Always there is a girl to meet during the dreams, to watch his adventures or to share them. When he is little, so is she; and he calls her Annieanlouise, because these were “the two finest names he had ever heard in his life”. But she grows up with him, loses the childish name Annieanlouise, and shares with him the glorious Thirty-Mile Ride by the booming sea. She is the perfect companion, the ideal friend. (In one of those fascinating hints which Kipling slips into his stories so that we only get the full significance on re-reading, George had met Annieanlouise in real life – once, fleetingly, when they were very young. But neither he nor we recognised her at the time.)
George goes to school, where he becomes a paragon of all the virtues, good at work and sport, immensely popular, and ultimately Head of School and Captain of Games. Leaving this unsullied reputation behind him, he joins the Army, sails to India, and achieves great glory in a short time. He studies hard at the soldiers’ art – no time for drinking or dalliance – tames the men under him so that they idolise him, becomes Adjutant of his Regiment, achieves great success in border skirmishes and a well conducted rearguard action, and is awarded the D.S.O. Throughout this he remains modest and unassuming, and a total innocent where women are concerned – treating them always with the courtesy of Chaucer’s “verray parfit gentil knight”, but nothing more. So they, too, worship him. Everyone worships George.
While returning home by ship for some well merited leave, George meets an older woman, Mrs Zuleika, who falls passionately in love with him and does her best to seduce him. But George meets her tentative advances with such total innocence and incomprehension that, wisely, she gives up the struggle and retires defeated and desolate. This Galahad is destined for one mate only; though he doesn’t know it yet.
At home, George meets with his adoring parents, and his father proudly introduces him all round as “the youngest major in the army”. George enjoys himself hugely in what appears to be a comfortable and spacious establishment, with everyone doting on him. But one day he is a little annoyed when his mother tells him she has invited a neighbour, Mrs Lacy, and her daughter Miriam, to come that evening and to stay. George had planned to go up to London to attend a military lecture, and he rather grudged putting it off. Meanwhile he went out fishing, and returned to the house late, after the visitors had arrived and dined.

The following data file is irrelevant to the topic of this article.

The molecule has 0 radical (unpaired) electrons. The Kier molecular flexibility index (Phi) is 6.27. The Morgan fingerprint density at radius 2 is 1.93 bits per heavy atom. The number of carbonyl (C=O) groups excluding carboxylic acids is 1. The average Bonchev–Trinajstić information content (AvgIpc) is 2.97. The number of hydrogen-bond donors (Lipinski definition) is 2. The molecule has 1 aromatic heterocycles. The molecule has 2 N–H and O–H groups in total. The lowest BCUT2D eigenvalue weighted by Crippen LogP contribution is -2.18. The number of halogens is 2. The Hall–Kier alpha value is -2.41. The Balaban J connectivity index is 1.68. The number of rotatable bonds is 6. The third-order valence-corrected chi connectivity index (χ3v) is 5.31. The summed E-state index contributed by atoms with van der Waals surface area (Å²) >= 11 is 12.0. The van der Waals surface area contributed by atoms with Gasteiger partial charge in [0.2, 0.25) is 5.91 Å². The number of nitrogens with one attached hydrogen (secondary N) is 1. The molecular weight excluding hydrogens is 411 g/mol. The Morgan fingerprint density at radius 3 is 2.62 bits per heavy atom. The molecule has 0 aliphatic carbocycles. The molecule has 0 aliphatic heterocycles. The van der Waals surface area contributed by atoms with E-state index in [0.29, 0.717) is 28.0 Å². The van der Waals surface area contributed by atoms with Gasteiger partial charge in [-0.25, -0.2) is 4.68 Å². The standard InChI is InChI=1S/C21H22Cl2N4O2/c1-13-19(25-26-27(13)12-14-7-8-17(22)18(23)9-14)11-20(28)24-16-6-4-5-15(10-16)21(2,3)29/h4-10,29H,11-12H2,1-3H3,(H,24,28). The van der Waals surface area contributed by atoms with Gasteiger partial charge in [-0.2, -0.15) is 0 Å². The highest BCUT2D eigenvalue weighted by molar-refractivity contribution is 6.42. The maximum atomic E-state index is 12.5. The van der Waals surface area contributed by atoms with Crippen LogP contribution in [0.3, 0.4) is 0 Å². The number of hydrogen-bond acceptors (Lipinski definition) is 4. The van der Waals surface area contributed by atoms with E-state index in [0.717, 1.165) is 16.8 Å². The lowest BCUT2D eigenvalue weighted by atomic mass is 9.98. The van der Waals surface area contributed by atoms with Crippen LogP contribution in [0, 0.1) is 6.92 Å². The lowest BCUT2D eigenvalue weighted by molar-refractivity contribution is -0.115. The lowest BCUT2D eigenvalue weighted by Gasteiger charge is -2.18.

From the garden he hears the voice of the girl, singing in the drawing-room:
Over the edge of the purple down,
Where the single lamplight gleams –
Know ye the road to the Merciful Town
That is hard by the Sea of Dreams …
and to his astonishment, wonder and delight he realises that she is singing about something that only he could know. The song relates with precise particulars some of the dreams he has had as boy and man. Meeting her next morning, he learns that she has composed the song herself. So this must be the girl who has shared his adventures over the years. He knows this immediately, but she does not, and she becomes flustered and embarrassed when he stares so amazedly at her.
But all is put right when they take out the horses, and George finds a suitable occasion to remind her that this is not the first time they have ridden together; and mentions the “Thirty-Mile Ride”. Now she knows. She has found him. “Then you’re the Boy – my Brushwood Boy, and I’ve known you all my life!” And the story ends in the total delight of two young people realising that some strange and marvellous destiny has brought them together.
When I first read this story I was young and callow. I thought it was splendid. I still do. But old age and cynicism or, to put it more kindly to myself, a greater knowledge of the world, has forced me to the conclusion that the dreams are real, the hero is not. Yet Kipling can certainly write about heroes or ideal characters, and make us believe them. He does so, superbly, in the character of the Lama in Kim. I can believe in the Lama: I can’t believe in George.